World Bank report: Ireland slips in rankings when it comes to starting a business
Ireland has been placed 17th out of 189 economies in an international ranking looking at the ease of doing business.
The country’s ranking last year was actually revised from 13th to 19th place, as the gauge was expanded and changes in the methodology were made.
Therefore, technically, Ireland has improved its ranking from last year.
The UK is in sixth place.
Summarising business reforms in each country, the report pointed out that Ireland had strengthened minority investor protections by introducing provisions stipulating that directors can be held liable for a breach of their fiduciary responsibilities.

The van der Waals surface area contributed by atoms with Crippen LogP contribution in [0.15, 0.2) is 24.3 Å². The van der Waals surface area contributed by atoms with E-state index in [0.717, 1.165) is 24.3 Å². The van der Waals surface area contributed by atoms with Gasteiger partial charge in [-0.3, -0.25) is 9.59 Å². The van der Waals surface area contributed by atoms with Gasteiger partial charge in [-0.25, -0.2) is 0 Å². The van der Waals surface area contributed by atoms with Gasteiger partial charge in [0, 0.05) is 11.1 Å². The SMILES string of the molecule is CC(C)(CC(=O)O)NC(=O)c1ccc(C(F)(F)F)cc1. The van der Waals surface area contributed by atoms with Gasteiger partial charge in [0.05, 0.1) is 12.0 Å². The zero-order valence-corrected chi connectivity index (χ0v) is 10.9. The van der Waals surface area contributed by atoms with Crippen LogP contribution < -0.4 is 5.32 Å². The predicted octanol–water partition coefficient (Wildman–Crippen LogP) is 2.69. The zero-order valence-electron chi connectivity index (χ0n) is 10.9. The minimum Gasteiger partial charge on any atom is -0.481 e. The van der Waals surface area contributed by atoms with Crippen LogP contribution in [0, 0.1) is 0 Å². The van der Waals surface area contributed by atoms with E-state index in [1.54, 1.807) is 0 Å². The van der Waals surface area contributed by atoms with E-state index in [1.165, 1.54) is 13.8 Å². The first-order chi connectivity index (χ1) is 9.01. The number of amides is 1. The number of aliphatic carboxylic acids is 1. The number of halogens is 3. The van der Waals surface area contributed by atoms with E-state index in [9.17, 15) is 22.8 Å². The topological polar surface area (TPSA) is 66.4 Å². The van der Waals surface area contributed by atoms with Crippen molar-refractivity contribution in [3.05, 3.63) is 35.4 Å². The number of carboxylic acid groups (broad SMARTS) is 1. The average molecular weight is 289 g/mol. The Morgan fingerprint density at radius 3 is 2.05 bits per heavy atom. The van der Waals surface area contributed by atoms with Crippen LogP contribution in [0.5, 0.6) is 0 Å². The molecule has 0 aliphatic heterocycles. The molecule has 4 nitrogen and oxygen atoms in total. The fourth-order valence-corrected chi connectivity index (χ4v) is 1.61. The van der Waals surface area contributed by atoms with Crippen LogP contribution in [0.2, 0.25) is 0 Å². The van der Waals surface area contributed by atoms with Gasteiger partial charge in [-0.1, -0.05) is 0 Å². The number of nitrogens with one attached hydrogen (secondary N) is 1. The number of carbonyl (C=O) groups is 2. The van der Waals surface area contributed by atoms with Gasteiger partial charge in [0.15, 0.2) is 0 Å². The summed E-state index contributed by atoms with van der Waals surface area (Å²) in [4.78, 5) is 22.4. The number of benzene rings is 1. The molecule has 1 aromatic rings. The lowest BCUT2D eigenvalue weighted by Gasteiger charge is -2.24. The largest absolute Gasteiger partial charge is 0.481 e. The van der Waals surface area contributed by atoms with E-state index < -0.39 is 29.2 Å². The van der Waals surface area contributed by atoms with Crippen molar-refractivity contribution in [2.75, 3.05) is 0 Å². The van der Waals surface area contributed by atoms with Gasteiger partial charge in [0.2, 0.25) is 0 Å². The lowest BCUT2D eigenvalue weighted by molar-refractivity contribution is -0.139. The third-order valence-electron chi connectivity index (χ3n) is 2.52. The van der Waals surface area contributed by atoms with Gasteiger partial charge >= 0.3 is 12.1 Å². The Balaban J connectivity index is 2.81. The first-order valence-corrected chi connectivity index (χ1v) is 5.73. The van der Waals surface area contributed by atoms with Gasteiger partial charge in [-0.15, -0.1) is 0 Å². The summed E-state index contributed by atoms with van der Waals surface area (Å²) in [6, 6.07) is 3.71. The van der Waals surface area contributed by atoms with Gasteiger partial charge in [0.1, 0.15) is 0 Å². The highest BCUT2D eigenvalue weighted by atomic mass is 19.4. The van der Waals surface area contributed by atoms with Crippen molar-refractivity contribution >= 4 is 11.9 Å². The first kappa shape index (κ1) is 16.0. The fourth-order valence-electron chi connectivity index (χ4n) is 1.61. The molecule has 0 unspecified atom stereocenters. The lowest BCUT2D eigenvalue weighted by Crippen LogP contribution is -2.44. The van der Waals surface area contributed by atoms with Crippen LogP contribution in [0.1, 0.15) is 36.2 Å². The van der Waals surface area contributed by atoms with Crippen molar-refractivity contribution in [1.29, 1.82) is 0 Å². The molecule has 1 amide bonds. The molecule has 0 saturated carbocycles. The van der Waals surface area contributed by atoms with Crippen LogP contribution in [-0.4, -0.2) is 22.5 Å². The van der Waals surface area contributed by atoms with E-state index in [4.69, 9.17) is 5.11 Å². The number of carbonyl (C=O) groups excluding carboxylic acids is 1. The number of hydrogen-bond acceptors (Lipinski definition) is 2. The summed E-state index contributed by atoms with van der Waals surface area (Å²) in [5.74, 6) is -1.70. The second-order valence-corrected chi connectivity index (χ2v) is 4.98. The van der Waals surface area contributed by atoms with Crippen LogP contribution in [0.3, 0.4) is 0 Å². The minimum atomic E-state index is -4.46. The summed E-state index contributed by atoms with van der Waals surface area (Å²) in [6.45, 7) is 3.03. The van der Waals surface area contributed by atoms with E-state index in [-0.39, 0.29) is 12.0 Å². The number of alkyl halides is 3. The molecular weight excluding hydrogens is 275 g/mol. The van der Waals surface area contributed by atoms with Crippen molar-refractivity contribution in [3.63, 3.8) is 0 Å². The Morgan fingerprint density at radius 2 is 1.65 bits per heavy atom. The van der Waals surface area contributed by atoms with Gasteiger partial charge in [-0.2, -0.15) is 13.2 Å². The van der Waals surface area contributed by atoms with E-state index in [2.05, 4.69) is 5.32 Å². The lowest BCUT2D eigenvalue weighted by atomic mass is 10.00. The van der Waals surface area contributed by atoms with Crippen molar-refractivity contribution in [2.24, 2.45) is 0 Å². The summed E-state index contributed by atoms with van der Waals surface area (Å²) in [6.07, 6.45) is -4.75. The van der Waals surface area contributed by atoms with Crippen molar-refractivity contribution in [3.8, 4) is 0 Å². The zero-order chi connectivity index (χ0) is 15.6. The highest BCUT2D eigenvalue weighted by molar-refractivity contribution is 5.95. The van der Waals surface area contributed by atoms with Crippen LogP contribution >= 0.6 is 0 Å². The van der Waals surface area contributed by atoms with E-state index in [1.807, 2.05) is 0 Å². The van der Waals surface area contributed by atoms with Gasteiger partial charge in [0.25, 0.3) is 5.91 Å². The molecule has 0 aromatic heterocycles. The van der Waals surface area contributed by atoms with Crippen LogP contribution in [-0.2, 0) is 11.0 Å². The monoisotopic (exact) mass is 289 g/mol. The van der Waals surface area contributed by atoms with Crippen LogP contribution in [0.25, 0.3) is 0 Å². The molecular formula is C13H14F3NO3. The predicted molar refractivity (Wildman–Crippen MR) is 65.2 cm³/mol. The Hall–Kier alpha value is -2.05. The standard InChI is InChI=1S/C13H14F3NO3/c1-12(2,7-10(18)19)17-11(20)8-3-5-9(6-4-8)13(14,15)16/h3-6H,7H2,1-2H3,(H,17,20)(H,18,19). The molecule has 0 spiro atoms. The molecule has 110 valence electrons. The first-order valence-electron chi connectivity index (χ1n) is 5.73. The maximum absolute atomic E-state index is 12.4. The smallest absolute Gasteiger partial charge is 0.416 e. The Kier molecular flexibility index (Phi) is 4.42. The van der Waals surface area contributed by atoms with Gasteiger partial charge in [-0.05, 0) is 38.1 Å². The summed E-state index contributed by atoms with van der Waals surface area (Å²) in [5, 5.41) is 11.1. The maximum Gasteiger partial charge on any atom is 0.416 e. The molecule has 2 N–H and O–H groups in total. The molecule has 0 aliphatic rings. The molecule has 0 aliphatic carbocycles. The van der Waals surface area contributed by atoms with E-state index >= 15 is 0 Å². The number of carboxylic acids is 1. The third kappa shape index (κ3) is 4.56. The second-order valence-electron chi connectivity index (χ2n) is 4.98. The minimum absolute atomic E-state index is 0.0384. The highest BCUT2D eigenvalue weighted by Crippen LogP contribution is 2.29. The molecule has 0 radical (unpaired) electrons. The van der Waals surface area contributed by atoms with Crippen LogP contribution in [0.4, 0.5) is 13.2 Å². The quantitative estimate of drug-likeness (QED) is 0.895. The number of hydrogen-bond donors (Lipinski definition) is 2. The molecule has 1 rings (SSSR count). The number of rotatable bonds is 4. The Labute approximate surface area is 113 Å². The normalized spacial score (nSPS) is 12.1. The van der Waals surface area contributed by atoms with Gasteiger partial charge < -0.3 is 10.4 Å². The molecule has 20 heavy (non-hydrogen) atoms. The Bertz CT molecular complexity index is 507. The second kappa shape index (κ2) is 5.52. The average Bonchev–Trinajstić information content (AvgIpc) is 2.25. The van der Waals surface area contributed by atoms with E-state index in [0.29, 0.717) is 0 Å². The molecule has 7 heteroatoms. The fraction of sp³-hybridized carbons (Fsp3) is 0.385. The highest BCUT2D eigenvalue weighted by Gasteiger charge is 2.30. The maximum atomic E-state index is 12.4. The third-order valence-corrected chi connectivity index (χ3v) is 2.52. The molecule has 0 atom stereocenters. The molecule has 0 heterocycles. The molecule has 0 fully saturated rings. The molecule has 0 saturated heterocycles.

But it also noted that Ireland had made paying taxes more costly and complicated for companies by increasing landfill levies and by requiring additional financial statements to be submitted with the income tax return.
The report found that Ireland slipped six points in its ranking for ease of starting a business, from 19 to 25.
It improved by eight points in the deal with construction permits category, but dropped one point in the ease of getting electricity, two points in registering a property, and four points in ease of getting credit.
In the resolving insolvency ranking, it dropped three points.
The top ten countries for ease of doing business include Singapore in the top slot, followed by New Zealand, Denmark, South Korea, Hong Kong, the UK, United States, Sweden, Norway and Finland.
The worst five, from the bottom up, include Eritrea, Libya, South Sudan, Venezuela, and the Central African Republic.